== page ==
This is a new role for CIOs, who had previously just been in charge of managing IT and day-to-day operations. The CIO and his or her team are no longer the “back office.” Businesses assume a lot more from IT today, and the CIO is expected to add commercial value to their organization. In fact, the CIO is at the heart of this digital transformation.
When a CMO is being pressured by technology-empowered customers–whose knowledge of the company’s products might exceed their own–digital business engagement becomes the CMO’s main strategic imperative. If the company doesn’t adopt appropriate digital tools, chances are customers will leave. In this scenario, the CMO has a choice: turn to the CIO, or get external help.
Let’s look at the top 5 things today’s CIO must start doing immediately to continue being relevant to the modern organization:
#5: Accept and Own
The debate over whether today’s successful organization needs to have a solid digital strategy is gone, so accept it, own it, and drive it.
Who better than the CIO knows how to bridge the silos in their organization’s functional departments, create seamless digital touchpoints, and eventually, build an omnichannel experience that delivers a consistent, world-class customer engagement platform?
If you have a solid information and communication technology strategy that details how to efficiently use current technologies, go ahead and own the digital strategy. It starts and ends with the customer–how else can the enterprise experience top-line growth?
#4: Have an Open Mind
CIOs must take a hard look at how effective their business unit is. What is the CMO’s objectives? How do those objectives line up with Finance? It’s not all about cutting costs! The CFO will be convinced if sustainable growth and profitability patterns are proven.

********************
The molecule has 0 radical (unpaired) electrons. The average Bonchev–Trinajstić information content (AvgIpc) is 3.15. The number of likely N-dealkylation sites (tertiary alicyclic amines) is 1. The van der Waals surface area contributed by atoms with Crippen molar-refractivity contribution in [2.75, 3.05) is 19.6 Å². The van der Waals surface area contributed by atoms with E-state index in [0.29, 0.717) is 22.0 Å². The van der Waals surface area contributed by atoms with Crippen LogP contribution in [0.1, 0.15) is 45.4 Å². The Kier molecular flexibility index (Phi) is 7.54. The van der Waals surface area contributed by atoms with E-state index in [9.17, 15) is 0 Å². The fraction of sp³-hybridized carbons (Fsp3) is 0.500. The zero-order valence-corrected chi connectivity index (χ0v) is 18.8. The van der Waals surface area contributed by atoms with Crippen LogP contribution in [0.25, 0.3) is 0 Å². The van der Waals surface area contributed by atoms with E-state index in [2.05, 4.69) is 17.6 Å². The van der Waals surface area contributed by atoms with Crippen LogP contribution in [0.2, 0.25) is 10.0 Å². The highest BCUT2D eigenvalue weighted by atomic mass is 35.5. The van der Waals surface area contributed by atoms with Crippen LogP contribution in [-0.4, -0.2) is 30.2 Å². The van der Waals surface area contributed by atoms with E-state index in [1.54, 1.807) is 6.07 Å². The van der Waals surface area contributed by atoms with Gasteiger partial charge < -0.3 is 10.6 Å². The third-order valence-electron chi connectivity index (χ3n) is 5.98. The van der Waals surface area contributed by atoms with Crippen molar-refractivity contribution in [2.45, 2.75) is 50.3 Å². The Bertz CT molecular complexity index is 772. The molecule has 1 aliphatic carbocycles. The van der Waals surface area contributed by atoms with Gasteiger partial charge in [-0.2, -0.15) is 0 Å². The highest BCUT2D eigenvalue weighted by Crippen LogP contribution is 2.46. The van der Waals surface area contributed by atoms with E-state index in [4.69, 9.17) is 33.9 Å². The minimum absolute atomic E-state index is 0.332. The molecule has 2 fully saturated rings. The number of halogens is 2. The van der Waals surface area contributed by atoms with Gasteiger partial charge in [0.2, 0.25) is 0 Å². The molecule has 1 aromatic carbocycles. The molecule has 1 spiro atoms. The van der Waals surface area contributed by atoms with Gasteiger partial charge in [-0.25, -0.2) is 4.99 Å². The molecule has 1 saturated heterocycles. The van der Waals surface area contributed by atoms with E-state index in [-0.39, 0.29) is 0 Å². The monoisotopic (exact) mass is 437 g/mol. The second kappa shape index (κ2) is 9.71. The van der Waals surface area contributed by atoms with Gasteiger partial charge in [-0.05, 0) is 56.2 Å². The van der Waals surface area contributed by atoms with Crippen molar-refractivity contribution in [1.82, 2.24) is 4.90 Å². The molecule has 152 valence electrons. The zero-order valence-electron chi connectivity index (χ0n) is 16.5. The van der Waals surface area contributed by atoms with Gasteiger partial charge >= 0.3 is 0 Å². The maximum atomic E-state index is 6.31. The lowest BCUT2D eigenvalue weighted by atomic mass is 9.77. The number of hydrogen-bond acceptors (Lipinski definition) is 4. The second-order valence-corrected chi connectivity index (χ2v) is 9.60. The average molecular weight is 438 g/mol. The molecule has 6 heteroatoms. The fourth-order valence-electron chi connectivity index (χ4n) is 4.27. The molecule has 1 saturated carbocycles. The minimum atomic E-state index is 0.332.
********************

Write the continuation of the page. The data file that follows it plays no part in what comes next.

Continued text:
The CIO’s job is more than pushing EDM campaigns, or requesting discounts for IT projects. The CIO must understand, align and drive the realization of the big picture in every strategic function of the organization. In a recent report, the Economist found just 37 percent of CIOs consider incorporating new technologies in their business a “high priority.” While being risk-adverse is not always bad, it can severely impact innovation.
#3: Create “Business Engineers”
CIOs must find advocates for change inside their organizations. That process begins inside the IT department, but if the CIO looks hard enough, they’ll no doubt find additional change agents across the business. For transformation to happen, the CIO must engage constituents across the company, changing the mindsets of not only their direct reports, but regional offices overseas. It’s time to create “business engineers,” who can help make that transformation a reality.
#2: Consider an Advisory Board
Gary Wimberly, the CIO of Express Scripts (the 20th-largest company on the Fortune 500) is a strong advocate for having trusted advisors who are capable of enhancing throughput and helping the CIO improve the rate of innovation. Wimberly believes his advisory board helped Express Scripts lower the cost of IT across the board.
CIOs must choose their trusted advisors carefully, and evaluate those relationships regularly. In research done by CIO magazine, 46 percent of CIOs said they considered their vendors truly strategic partners–defined as “an important vendor that has gone beyond effective delivery of systems and services to become a consistently transparent, responsive and trusted collaborator.” It’s important for CIOs to build an advisory board who they can rely on to support them in realizing their vision, while also re-electing when necessary.
So go ahead and elect your “advisory board” who you can always rely on to support you in realizing your vision, but re-elect when necessary.
#1: Believe in Yourself
Change is inevitable, and if not managed well, the results could be catastrophic. Who can understand and create value from a company’s IT investments if not the CIO? The company can talk about the digital transformation, and draw their customers’ digital journey all they want, but the only person capable of acting on the digital business and driving disruptive change is the CIO.
In a white paper released by Earnst & Young, researchers say they believe CIOs are the most capable to handle digital change–and why not? IT sits at the heart of many business units, from marketing and HR to supply chain management, and is uniquely positioned to lead change inside the organization.